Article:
The researchers focused their investigation for the first time on the role of the brain's opioidergic (or endorphine) system-specifically, the connection between an individual's level of reward expectancy and the brain's ability to transmit naturally occurring opiates.
The study was conducted on 23 males with no history of substance abuse, who were administered Fluoro-ethyl-diprenorphine-a radiolabeled chemical that binds readily to the brain's naturally occurring opiate system- and then underwent a PET scan.
They then compared the scans with the results of each participant's Cloninger temperament and character inventory, a questionnaire that assesses human personality based on four dimensions: novelty seeking, harm avoidance, reward dependence and persistence.
This revealed that the binding to opiate receptors in the ventral striatum-an area of the brain known to be a central part of the reward system-narrowly linked to the individual degree of reward dependence.
Those participants, who were seen to have a high need to feel rewarded by approval, were also those with the highest uptake of opiates, or endorphins, in the reward system.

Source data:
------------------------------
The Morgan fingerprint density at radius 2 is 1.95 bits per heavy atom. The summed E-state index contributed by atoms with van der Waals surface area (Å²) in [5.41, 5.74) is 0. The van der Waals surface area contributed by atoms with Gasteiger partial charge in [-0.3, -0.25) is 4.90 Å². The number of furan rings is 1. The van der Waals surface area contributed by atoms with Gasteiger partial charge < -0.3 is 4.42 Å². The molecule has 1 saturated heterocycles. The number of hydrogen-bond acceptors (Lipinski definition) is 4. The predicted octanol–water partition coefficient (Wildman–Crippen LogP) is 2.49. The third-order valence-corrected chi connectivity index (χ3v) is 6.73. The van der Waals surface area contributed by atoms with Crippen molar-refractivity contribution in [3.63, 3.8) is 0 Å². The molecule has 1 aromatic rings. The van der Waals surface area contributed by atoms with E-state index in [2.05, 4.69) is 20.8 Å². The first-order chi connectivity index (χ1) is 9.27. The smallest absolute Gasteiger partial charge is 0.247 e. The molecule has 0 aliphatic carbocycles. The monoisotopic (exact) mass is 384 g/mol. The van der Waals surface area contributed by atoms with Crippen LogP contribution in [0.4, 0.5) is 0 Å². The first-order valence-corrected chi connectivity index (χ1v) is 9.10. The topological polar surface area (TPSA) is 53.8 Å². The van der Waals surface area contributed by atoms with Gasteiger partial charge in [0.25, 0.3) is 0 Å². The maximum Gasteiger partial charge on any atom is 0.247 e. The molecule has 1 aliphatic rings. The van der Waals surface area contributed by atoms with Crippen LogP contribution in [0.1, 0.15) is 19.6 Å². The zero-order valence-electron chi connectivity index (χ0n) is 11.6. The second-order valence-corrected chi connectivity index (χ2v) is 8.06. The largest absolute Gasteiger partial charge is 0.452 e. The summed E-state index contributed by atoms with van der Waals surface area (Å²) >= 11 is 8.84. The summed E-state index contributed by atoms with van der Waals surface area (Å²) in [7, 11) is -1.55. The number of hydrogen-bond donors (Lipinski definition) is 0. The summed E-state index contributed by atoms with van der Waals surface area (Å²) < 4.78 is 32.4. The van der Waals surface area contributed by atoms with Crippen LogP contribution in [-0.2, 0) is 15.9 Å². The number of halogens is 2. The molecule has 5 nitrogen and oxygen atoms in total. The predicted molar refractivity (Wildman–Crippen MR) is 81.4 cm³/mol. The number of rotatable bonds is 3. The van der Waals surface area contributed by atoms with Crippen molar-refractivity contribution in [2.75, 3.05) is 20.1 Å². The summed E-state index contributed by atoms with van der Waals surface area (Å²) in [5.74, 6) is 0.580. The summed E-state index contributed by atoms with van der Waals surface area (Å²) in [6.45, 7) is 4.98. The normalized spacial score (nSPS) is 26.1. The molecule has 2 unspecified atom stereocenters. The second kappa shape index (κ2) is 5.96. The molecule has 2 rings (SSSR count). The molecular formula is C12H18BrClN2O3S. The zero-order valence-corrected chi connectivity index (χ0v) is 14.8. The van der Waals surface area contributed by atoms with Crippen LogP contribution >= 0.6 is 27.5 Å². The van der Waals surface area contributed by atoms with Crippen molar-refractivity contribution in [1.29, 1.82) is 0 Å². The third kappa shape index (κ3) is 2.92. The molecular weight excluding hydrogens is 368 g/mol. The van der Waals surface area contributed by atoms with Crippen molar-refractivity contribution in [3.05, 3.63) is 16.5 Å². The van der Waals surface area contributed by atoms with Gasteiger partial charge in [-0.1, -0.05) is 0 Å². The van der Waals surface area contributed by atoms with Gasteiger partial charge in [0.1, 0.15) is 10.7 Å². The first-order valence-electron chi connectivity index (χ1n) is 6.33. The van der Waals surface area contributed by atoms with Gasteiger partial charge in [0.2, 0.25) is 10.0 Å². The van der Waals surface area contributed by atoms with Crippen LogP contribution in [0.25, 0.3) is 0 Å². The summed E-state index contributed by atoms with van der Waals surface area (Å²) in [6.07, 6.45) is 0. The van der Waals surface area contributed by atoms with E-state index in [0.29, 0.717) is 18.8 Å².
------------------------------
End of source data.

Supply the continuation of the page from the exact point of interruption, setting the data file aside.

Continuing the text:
"Our main finding was that reward dependence is the only personality dimension correlated with opiate receptor binding, and that positive correlation was restricted to the ventral striatum, which is considered the key area of the human reward system and of the development of addictive behavior," said Peter Bartenstein, M.D., professor of nuclear medicine, Ludwig Maximilians-University, Munich, Germany.
He added: "This correlation means that people with high reward dependence have a high concentration of opiate receptors available in that area, while people with low dependence have fewer opiate receptors."
The finding suggests that people suffering from a relative endorphine deficit in their reward system show increased reward dependence and are probably more at risk for developing addictions.
"This is a novel finding and will provide a deeper understanding of the functional relation between human personality, neurobiology and addictive behaviour," said Mathias Schreckenberger, M.D., professor of nuclear medicine, Johannes Gutenberg-University, Mainz, Germany.
The findings of the study are published in an article in The Journal of Nuclear Medicine.